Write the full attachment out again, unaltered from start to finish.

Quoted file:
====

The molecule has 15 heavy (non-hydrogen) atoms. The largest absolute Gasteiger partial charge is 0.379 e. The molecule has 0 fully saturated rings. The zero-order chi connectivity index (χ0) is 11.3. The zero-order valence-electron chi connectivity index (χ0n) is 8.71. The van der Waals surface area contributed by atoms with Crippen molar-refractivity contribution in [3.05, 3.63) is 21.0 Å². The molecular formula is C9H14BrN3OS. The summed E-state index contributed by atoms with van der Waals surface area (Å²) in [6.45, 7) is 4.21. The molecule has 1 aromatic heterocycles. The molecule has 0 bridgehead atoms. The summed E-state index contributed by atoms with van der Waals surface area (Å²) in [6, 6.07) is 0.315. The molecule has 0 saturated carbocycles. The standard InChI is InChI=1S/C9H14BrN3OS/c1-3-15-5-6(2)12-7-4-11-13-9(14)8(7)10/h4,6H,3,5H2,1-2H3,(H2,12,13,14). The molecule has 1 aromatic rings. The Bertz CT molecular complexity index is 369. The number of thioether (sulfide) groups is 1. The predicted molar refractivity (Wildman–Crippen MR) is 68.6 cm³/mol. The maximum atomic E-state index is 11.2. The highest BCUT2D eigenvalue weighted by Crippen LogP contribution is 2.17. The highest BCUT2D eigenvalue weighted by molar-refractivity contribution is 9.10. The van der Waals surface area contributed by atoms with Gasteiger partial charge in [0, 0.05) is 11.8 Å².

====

The molecule has 15 heavy (non-hydrogen) atoms. The largest absolute Gasteiger partial charge is 0.379 e. The molecule has 0 fully saturated rings. The zero-order chi connectivity index (χ0) is 11.3. The zero-order valence-electron chi connectivity index (χ0n) is 8.71. The van der Waals surface area contributed by atoms with Crippen molar-refractivity contribution in [3.05, 3.63) is 21.0 Å². The molecular formula is C9H14BrN3OS. The summed E-state index contributed by atoms with van der Waals surface area (Å²) in [6.45, 7) is 4.21. The molecule has 1 aromatic heterocycles. The molecule has 0 bridgehead atoms. The summed E-state index contributed by atoms with van der Waals surface area (Å²) in [6, 6.07) is 0.315. The molecule has 0 saturated carbocycles. The standard InChI is InChI=1S/C9H14BrN3OS/c1-3-15-5-6(2)12-7-4-11-13-9(14)8(7)10/h4,6H,3,5H2,1-2H3,(H2,12,13,14). The molecule has 1 aromatic rings. The Bertz CT molecular complexity index is 369. The number of thioether (sulfide) groups is 1. The predicted molar refractivity (Wildman–Crippen MR) is 68.6 cm³/mol. The maximum atomic E-state index is 11.2. The highest BCUT2D eigenvalue weighted by Crippen LogP contribution is 2.17. The highest BCUT2D eigenvalue weighted by molar-refractivity contribution is 9.10. The van der Waals surface area contributed by atoms with Gasteiger partial charge in [0, 0.05) is 11.8 Å².